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22-Year Old Stowaway Survived 11-Hour Flight By Hanging On To Cargo Plane

A man survived an airplane flight on the outside of the plane from Johannesburg, South Africa to Amsterdam, the capital of the Netherlands. The flight took about 11 hours, during which the 22-year-old Kenyan remained concealed in the nose wheel of the cargo plane. 

The unidentified man hitched an unauthorized ride on a freight carrier operated by Cargolux Italia. It is believed he secretly climbed on board the landing gear compartment of the plane before it left Johannesburg, stayed put during a stop in Nairobi, Kenya, and then was discovered when the plane landed in Amsterdam. 

Royal Dutch Military Police spokeswoman Joanne Helmonds told CBS News “Our first concern of course was for his health. This is definitely very unusual that someone was able to survive the cold at such a height – very, very unusual. It is quite remarkable that the man is still alive.” 

Dutch police are investigating the incident. According to a Twitter post by the police, authorities are investigating whether human smuggling is taking place along the cargo plane’s travel route. As for the young man from Kenya, he has applied for asylum in the Netherlands. 

Stowaways are rare, but not unheard of. Helmonds said that previous attempts involved hopeful migrants from Nigeria and Kenya. In 2021, police discovered the body of a Nigerian man in the landing gear of a plane arriving at Schiphol airport, the same one where last week’s Kenyan stowaway was found alive. 

In 2019, a man fell to his death from a Kenya Airways plane in England. He was thought to be a stowaway who fell out of the landing gear compartment from a plane heading to Heathrow Airport. 

The odds that the young Kenyan survived his 11-hour flight outside of the pressurized cabin with beverage service and bathroom breaks is nothing short of amazing. The 747 he perched on likely reached an altitude of 35,000 feet, according to flight stats listed on This is about 6.6 miles above the Earth’s surface. 

Higher altitude means thinner air, less oxygen, and colder temperatures. According to, the air temperature at 35,000 feet would be about -54 C, or -65 F. Oxygen would be significantly harder to obtain in sufficient quantities to sustain human life.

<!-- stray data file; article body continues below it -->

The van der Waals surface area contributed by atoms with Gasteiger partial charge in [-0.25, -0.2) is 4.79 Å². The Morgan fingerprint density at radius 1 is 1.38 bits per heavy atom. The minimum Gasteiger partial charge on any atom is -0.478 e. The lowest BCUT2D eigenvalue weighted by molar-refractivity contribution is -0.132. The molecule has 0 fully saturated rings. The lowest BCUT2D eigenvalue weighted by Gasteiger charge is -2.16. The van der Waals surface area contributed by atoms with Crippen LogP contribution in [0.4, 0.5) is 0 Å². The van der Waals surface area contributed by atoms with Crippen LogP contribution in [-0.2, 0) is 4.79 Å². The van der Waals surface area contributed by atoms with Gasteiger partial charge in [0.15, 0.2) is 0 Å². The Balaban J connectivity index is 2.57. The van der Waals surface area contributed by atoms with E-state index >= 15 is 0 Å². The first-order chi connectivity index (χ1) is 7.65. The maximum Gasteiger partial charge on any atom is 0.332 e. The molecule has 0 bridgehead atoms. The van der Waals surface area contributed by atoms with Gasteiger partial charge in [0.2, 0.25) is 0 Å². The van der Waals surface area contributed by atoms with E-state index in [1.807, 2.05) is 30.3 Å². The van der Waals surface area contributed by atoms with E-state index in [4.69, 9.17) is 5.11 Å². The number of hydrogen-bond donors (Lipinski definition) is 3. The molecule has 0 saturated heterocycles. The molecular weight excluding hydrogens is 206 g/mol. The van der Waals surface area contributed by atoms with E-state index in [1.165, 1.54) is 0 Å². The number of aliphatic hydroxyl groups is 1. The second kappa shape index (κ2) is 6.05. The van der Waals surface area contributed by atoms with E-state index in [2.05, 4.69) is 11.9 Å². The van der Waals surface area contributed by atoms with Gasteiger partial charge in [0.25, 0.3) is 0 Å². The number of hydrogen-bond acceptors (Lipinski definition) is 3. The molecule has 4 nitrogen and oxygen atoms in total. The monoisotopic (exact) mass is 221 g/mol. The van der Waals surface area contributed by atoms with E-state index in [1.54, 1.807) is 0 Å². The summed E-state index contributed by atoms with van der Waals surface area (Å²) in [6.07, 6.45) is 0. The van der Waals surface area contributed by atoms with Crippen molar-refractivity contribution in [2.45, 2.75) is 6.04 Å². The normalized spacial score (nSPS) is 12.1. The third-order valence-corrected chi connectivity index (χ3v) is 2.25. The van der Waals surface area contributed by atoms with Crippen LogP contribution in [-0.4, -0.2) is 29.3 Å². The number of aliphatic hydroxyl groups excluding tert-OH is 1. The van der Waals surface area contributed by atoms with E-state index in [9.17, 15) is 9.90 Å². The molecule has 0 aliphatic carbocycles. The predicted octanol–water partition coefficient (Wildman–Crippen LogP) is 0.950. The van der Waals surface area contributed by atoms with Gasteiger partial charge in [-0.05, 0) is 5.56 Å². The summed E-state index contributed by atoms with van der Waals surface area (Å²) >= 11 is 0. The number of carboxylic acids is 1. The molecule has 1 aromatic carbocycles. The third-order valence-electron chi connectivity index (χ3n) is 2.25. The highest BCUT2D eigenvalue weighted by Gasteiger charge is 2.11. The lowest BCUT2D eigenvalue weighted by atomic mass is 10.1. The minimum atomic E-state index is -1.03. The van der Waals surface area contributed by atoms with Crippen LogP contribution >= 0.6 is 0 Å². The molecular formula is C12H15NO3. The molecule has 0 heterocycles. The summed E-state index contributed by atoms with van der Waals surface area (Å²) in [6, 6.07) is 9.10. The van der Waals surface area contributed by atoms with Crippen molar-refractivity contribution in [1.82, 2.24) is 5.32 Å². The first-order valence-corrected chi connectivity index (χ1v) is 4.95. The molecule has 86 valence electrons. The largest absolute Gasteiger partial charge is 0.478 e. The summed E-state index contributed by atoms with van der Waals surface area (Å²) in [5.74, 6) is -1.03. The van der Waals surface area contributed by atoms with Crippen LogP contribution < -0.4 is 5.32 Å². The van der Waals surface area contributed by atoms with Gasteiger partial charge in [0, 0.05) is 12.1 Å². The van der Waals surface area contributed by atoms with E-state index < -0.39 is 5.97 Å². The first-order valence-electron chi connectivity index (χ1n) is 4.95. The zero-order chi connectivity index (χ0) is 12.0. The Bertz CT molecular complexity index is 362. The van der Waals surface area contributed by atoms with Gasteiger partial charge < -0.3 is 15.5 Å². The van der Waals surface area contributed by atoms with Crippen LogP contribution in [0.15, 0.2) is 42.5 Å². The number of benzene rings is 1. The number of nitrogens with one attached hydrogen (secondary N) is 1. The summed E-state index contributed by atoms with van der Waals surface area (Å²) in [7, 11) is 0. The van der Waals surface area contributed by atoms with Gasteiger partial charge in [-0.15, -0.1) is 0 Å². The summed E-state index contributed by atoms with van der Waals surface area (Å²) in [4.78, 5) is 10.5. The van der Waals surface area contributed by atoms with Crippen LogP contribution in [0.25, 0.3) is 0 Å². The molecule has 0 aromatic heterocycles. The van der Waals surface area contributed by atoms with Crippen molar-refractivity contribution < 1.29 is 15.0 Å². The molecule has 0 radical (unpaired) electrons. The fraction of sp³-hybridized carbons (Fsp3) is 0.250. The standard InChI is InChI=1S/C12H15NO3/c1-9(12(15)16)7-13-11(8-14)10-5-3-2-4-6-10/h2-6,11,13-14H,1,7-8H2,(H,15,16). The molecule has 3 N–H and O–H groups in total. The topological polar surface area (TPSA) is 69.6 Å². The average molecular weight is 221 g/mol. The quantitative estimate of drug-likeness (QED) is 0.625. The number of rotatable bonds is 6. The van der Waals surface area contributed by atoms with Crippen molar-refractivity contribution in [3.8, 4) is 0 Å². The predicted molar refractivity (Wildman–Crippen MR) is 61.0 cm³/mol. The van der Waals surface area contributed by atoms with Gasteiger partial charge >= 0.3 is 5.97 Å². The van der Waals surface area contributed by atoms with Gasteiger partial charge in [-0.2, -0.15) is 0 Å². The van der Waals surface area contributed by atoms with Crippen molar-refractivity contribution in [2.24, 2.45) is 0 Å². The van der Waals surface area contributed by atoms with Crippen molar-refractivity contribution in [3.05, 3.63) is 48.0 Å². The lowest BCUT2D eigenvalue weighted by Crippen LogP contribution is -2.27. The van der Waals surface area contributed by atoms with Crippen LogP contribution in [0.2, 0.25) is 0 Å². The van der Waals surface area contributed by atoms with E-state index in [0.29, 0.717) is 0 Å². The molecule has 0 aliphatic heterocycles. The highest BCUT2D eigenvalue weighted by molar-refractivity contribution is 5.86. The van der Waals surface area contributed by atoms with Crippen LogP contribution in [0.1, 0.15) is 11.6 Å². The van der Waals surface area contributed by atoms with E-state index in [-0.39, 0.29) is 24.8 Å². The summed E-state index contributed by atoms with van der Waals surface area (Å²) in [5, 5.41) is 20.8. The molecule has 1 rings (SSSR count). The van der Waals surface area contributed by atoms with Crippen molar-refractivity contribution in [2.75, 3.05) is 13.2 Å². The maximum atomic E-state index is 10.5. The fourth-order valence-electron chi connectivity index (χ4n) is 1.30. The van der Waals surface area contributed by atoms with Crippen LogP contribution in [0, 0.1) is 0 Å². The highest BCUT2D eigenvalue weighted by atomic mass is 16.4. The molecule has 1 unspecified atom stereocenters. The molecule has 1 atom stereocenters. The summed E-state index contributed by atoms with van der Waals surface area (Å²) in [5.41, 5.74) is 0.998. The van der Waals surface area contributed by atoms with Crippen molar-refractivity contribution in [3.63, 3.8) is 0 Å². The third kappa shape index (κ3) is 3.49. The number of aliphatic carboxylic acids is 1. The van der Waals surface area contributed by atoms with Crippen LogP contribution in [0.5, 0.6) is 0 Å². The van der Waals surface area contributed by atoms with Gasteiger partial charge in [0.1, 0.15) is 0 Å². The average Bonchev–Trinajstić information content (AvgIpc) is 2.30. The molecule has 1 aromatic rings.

But, he is not the first stowaway to miraculously survive such a trip. In 2014, a 15-year-old boy hitched a ride in the wheel well of a Boeing 767 that flew from San Diego, California, to Maui Hawaii. At the end of this five-hour flight, the teenager hopped down and walked across the tarmac. 

How did he do it? National Geographic posed that same question to an aerospace physiologist following the teenager’s survival story. NatGeo writer Susan Brink asked Jeff Sventek, aerospace physiologist and executive director of the Aerospace Medical Association, how perplexed he was by the boy’s survival.

“I’ve run it through my mind several times trying to figure out what this young man could have done to protect himself and come out of this alive. For someone who spent his life teaching this and understanding it, it’s still very hard for me to understand and grasp how he dropped down and was walking around the tarmac after this experience. He’s just a very, very lucky young man,” said Sventek. 

He went on to speculate that the boy might have gotten his hands and feet close to a compartment for electrical equipment that might also be housed in the wheel well. Perhaps enough heat was generated from that equipment to radiate through the floor and warm his body during the frigid five-hour flight. 

If you’re looking to save money on your next commercial flight, might want to think again. The Federal Aviation Administration reports that there have been over 105 stowaway attempts since 1947, and over 80 of them have died. It’s better to just spend the money for a ticket, drink the flat soda, and endure a few hours of politely but pointedly elbowing your neighbor’s forearm off your arm rest.